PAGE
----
Nigeria military says kills 35 Boko Haram Islamists
ABUJA (Reuters) - Nigeria's military said on Monday it killed 35 members of the Islamist sect Boko Haram and arrested several during an overnight gunbattle in Damaturu, capital of northeastern Yobe state.
Boko Haram, which wants to carve out an Islamic state in northern Nigeria, has been blamed for more than 1,000 deaths since its insurgency intensified in 2010. The United States has designated three of Boko Haram's senior members as terrorists.
"The operation which lasted throughout Sunday night and continued into the early hours of Monday recorded fierce exchanges of fire between Joint Task Force (JTF) troops and the terrorists," said a statement from JTF spokesman Eli Lazarus.
"Thirty-five terrorists were killed in the fight while several others were arrested ... two JTF men were injured," said Lazarus.
Nigeria's military has been accused of using heavy-handed tactics in the past and previous operations targeting Boko Haram have resulted in civilian deaths.
Lazarus said the JTF had lifted 24-hour curfews imposed on Damaturu and the nearby town of Potiskum, both scenes of several deadly Boko Haram attacks this year.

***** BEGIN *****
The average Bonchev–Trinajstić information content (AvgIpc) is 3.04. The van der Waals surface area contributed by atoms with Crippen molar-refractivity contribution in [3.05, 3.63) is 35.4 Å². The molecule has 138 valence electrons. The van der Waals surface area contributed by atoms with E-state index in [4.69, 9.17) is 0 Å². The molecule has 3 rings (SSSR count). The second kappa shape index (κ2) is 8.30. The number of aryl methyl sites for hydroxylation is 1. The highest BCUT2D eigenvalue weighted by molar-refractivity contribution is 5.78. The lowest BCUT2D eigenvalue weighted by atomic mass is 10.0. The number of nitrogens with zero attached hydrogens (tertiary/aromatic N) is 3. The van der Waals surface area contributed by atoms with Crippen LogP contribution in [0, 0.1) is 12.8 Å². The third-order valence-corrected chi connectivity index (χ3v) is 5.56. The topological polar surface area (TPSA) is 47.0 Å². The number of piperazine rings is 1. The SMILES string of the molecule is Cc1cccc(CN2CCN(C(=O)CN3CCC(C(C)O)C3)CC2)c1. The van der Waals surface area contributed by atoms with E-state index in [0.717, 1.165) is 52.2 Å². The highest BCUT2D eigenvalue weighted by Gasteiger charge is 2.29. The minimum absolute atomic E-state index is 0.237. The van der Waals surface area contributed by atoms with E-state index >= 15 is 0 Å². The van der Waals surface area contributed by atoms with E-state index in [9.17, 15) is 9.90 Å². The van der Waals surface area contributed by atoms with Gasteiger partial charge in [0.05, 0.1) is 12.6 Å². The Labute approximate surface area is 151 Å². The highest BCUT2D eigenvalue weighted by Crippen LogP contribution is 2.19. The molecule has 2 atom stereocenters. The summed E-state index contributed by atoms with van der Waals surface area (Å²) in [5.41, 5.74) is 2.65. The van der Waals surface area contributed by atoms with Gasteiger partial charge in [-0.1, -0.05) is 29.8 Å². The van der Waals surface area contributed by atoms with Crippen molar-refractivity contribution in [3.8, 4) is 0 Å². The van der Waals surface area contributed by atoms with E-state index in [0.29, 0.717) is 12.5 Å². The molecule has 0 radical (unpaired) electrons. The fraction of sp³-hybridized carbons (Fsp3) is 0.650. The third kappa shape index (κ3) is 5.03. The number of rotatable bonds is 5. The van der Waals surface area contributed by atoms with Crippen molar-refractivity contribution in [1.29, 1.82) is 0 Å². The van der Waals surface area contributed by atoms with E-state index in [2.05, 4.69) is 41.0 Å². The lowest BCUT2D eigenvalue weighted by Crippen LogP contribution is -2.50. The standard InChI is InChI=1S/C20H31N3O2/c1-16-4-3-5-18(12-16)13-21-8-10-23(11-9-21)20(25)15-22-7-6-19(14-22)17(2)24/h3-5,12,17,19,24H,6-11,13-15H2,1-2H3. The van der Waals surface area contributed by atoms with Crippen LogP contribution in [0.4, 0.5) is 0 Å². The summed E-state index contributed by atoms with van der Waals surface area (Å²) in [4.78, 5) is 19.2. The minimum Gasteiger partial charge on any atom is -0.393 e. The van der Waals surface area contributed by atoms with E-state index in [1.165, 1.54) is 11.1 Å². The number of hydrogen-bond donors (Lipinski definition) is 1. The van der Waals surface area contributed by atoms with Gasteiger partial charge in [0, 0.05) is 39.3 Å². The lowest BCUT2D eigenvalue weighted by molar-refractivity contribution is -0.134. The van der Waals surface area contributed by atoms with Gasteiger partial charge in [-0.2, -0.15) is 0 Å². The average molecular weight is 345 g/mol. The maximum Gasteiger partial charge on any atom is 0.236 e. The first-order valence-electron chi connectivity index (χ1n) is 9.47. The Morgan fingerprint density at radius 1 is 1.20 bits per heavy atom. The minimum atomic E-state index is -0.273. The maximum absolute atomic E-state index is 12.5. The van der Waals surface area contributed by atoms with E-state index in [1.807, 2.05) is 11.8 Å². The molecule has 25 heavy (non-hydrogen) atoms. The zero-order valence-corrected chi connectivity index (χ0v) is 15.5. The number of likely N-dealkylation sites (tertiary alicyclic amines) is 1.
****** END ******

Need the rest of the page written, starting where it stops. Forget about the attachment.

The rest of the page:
A military crackdown appears to have weakened Boko Haram, whose militants have not reproduced the kind of large-scale, coordinated attacks they carried out earlier this year. At least 186 people were killed in the city of Kano during a wave of coordinated bomb and gun attacks over two days in January.
But almost daily shootings and bombings blamed on the Islamists have continued.
A suicide car bomber blew himself up outside a Catholic church in northern Nigeria on Sunday, killing at least two people and wounding 46, police said. Boko Haram has targeted churches in attacks.
The militants have made no public statement since government forces said they killed the sect's spokesman Abu Qaqa in a gunbattle in Kano on September 16.
Security analysts say Boko Haram has forged links with other jihadist movements expanding across West Africa like al-Qaeda in the Islamic Magreb, a group formed in Algeria and now based in northern Mali.
But apart from an attack on the U.N. headquarters in the Nigerian capital Abuja last August, Boko Haram's focus has been mainly on local targets. (Reporting by Isaac Abrak; Writing by Joe Brock; Editing by Ralph Gowling)
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